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Knaster's pseudo-arc and Hilbert cube are topologically homogeneous continua. The easier question is: do these spaces admit a topological group structure? (I am sure that the answer is negative). Thus the harder question is, do they admit a structure of a quotient of a topological group divided (left or right) by a closed (not necessarily normal) subgroup?

One could also ask extra about other non-obvious homogenous topological spaces, and also about other topological algebraic structures different from the two mentioned above, i.e. from a topological group or its quotient by a closed subgroup.

Added: I was always curious (but didn't do much about it), if the pseudo-arc can be supplied with an interesting geometric structure, even if it is made up ad hoc for the pseudo-arc.

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    $\begingroup$ Can you just take the group to be the group of self-homeomorphisms? $\endgroup$ – Will Sawin Apr 11 '14 at 4:35
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    $\begingroup$ The HC indeed admits no group structure because every continuous self map has a fixed point (use Brouwer's fixed point theorem on $n$-dimensional projections, then pass to a limit on a subsequence), but of course $x\mapsto ax$ for $a\not= e$ doesn't. $\endgroup$ – Christian Remling Apr 11 '14 at 4:53
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    $\begingroup$ @ChristianRemling: I'm thinking about the second question. Clearly we need to quotient by the stabilizer of a point. $\endgroup$ – Will Sawin Apr 11 '14 at 5:17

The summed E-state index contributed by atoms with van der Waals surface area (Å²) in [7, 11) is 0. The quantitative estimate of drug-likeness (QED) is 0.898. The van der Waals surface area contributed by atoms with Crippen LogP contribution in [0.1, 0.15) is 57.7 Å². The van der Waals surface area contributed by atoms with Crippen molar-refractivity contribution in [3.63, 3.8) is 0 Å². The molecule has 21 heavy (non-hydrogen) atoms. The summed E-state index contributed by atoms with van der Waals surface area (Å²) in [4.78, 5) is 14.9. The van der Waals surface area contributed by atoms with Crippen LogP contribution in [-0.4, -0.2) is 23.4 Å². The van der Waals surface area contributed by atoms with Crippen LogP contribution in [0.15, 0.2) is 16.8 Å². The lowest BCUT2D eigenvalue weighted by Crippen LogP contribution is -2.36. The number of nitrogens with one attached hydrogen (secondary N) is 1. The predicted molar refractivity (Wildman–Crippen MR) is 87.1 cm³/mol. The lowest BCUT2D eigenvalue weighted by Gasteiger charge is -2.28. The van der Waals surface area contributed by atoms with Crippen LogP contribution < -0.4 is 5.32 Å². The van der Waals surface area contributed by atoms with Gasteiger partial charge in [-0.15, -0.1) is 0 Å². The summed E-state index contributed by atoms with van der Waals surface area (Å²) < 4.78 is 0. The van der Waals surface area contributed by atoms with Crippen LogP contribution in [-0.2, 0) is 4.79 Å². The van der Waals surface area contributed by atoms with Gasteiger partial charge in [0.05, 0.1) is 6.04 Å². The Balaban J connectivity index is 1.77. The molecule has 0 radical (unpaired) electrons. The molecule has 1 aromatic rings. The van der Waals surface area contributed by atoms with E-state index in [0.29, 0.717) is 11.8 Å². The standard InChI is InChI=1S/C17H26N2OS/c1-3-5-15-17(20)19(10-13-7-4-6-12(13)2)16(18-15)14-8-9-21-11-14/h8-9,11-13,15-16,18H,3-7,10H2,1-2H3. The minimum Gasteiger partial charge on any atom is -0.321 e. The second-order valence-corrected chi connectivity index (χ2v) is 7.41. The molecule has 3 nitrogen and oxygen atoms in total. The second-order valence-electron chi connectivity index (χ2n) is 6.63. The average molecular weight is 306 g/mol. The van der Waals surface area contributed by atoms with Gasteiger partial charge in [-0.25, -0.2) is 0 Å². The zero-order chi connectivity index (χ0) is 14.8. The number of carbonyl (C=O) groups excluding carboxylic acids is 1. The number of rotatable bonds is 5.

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    $\begingroup$ There are certainly quotients of compact groups that have the fixed point property (for instance, even-dimensional projective spaces). $\endgroup$ – Eric Wofsey Apr 11 '14 at 6:24
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    $\begingroup$ The quotient $G/H$ has the fixed point property exactly when the conjugates of $H$ cover $G$. This can't happen for finite groups (conjugate by $G/N_G(H)$ and count the elements) but can happen for infinite groups. In Eric's example $G$ is a compact Lie group and $H$ is any subgroup containing a maximal torus. $\endgroup$ – Lior Silberman Apr 11 '14 at 6:28
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As it was mentioned in the comments, the pseudo-arc and the Hilbert cube have the fixed point property so they cannot be homeomorphic to a topological group.

On the other hand it was proved by G.S. Ungar in "On all kinds of homogeneous spaces" (TAMS, 1975), that any homogeneous compact metric space is homeomorphic to a coset space. In particular this is true for both the pseudo-arc and the Hilbert cube.

The fact that the pseudo-arc is a coset space was first proved by T.S. Wu in "Each homogeneous nondegenerate chainable continuum is a coset space" (PAMS, 1961).

I don´t know who proved first that the Hilbert cube is a coset space, but it also follows from a theorem of L.F. Ford in "Homeomorphism groups and coset spaces" (TAMS, 1954), namely that any homogeneous strongly locally homogeneous Tychonoff space is a coset space.

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